OPM Changes Privacy Rules to Let Investigators Inside All Databases

WASHINGTON, DC - JUNE 6: Sign at the Office of Personnel Management (OPM) in Washington, DC on June 6, 2015. OPM manages the civil service of the federal government.

WASHINGTON, DC - JUNE 6: Sign at the Office of Personnel Management (OPM) in Washington, DC on June 6, 2015. OPM manages the civil service of the federal government. Mark Van Scyoc / Shutterstock.com

About 40 systems, holding medical files and complaint records, among other things, are affected by the policy change.

The Office of Personnel Management has rewritten privacy regulations to let investigators probe all of its databases for breaches.

The move to open systems housing medical files, defense mobilization emergency personnel information, and about 40 other types of records, comes after the discovery of significant entryways for hackers in at least three databanks.

The updated so-called "routine use" allows personal information to be shared with outsiders when OPM "suspects or has confirmed" that security has been compromised and disclosure "is reasonably necessary" for responding, according to a notice published Thursday. The new access rights apply to all OPM databases. 

Agency spokesman Sam Schumach told Nextgov, "This new routine use was added as part of OPM’s continuing comprehensive review," which was announced July 9. That was the day U.S. officials divulged that two cyber assaults excised sensitive details on 21.5 million federal employees, national security personnel and their families. The review was launched to find and immediately fix any other security vulnerabilities in OPM systems.

"As items are identified we are addressing them," Schumach said. 

So far, the agency has only revealed one significant weakness, located in an online portal for submitting background check forms on people potentially privy to classified intelligence. The system, called e-QIP, was taken offline last month and remains out of service. 

Under the new rule, external agencies, firms, or any "appropriate persons and entities” can probe data repositories in response to a breach, the notice states. 

OPM says the agency's previous privacy regulations did not slow its initial probe into the attacks, which began in April.  The lack of a breach-response clause "did not impede the investigation," Schumach said.

The provision makes it possible for ID theft protection and notification firms like CSID, the company retained by OPM, to see certain agency-held personal data, such as names and email addresses, said Odia Kagan, a privacy and information security attorney at Ballard Spahr LLP.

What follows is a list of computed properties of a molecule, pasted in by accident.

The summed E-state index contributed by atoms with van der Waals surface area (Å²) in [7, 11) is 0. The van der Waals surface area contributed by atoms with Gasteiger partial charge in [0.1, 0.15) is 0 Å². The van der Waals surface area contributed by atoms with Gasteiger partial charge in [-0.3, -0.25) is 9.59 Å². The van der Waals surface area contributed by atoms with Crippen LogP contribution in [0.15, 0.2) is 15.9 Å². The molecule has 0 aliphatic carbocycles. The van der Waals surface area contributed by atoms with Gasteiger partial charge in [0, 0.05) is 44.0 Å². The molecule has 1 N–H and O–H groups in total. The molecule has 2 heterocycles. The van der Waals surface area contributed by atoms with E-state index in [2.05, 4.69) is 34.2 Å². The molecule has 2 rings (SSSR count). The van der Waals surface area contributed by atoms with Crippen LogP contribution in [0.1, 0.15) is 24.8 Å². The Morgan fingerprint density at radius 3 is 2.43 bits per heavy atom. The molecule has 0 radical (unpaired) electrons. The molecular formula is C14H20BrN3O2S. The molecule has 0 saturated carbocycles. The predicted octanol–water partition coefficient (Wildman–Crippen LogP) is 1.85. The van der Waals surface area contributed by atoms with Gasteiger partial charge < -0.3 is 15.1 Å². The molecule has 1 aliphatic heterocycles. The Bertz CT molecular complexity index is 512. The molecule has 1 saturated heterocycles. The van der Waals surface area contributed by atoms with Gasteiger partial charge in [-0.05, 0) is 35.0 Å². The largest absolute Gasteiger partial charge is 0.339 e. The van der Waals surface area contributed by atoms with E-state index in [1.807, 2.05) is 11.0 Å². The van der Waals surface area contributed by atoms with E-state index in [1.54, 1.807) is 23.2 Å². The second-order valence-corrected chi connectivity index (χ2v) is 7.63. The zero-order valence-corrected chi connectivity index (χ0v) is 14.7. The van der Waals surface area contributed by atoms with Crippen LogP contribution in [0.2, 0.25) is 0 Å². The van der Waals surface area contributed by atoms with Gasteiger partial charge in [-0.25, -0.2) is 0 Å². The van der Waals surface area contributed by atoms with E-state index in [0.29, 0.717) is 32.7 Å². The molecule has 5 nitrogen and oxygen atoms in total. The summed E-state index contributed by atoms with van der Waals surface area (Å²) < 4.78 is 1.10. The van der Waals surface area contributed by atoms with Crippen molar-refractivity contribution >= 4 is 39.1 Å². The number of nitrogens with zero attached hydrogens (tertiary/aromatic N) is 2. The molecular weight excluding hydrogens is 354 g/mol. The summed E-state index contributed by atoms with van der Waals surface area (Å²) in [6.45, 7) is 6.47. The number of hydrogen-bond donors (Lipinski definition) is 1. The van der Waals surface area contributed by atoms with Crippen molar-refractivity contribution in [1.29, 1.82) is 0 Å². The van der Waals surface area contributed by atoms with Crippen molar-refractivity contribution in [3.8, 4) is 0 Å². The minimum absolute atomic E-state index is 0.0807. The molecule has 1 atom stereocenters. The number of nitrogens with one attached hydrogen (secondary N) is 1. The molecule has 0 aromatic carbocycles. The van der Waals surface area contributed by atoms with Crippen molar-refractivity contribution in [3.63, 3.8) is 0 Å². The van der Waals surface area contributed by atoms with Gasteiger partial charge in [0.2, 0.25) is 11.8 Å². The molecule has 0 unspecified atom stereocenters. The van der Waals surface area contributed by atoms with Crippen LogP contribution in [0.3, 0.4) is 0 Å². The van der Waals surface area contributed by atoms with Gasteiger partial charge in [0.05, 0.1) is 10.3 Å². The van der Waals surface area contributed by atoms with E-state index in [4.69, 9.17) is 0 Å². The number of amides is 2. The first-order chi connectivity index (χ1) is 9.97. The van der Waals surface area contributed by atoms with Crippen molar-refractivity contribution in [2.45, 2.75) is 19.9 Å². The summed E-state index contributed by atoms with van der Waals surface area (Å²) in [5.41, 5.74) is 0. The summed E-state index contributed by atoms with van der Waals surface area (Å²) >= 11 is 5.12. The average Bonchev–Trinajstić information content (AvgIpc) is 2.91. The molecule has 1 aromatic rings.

"OPM has been under close scrutiny in the aftermath of the breach, including with respect to the time it took to notify individuals," she said. OPM still has not begun alerting over 15 million victims. 

The intrusion was discovered in April and notifications to 4.2 million affected people began June 8. Kagan questioned whether the absence of a specific breach clause hampered the probe. Without a usage policy, an agency would need to rely on other exceptions, interpretations of existing routine uses or consent “and this would indeed slow down both the investigation process and the post-breach notification process," Kagan said.

The public has until Aug. 17 to comment on the confidentiality changes announced by OPM last week. No comments had been filed as of Sunday. 

The agency’s regulation is reminiscent of contentious information sharing legislation that would make it easier for companies to exchange threat data with the government in the event of a breach. That could include customers' personal information. The goal of the proposals is to assist victimized firms and more quickly forewarn other organizations of possible attacks. 

The Senate’s version of the bill, the Cybersecurity Information Sharing Act, or CISA, reportedly could come up for a vote in August. The House passed companion legislation in April. 

Civil liberties activists say the measures are riddled with loopholes that could expose citizens to improper surveillance. 

"CISA only requires removal of information that is not directly related to a cyberthreat, meaning that victims’ personal information -- which is generally related to the threat -- will often go unprotected," Center for Democracy and Technology fellow Jake Laperruque said in June. 

The Obama administration threatened to veto an earlier incarnation of the bill, the Cyber Intelligence Sharing and Protection Act, better known as CISPA, which lacked certain safeguards to protect personal data during the information-sharing process.

It is unclear if all federal agencies will be adding a breach-response proviso to their database privacy rules. Nextgov has requested comment from the White House.

The OPM systems covered by the privacy change include:

  • Civil Service Retirement and Insurance Records
  • Inspector General Investigations Case File
  • Privacy Act/Freedom of Information Act Case Records
  • Personnel Investigations Records
  • Presidential Management Fellows Program Records
  • Executive Personnel Records
  • Debarment or Suspension Records for Federal Employee Health Benefits
  • Health Claims Data Warehouse
  • Federal Employees Health Benefits Program Claims Data Warehouse
  • Federal Competency Assessment Tool
  • General Personnel Records
  • Employee Performance File System Records
  • Records of Adverse Actions, Performance Based Reductions In Grade and Removal Actions, and Terminations of Probationers
  • Applicant Race, Sex, National Origin, and Disability Status Records
  • Employee Medical File Systems Records 
  • Defense Mobilization Emergency Cadre Records
  • Employee Counseling Services Program Records
  • Telephone Call Detail Records
  • Photo Identification and Visitor Access Control Records
  • OPM Child Care Tuition Assistance Records
  • Investigation Training Records

(Image via Mark Van Scyoc/Shutterstock.com)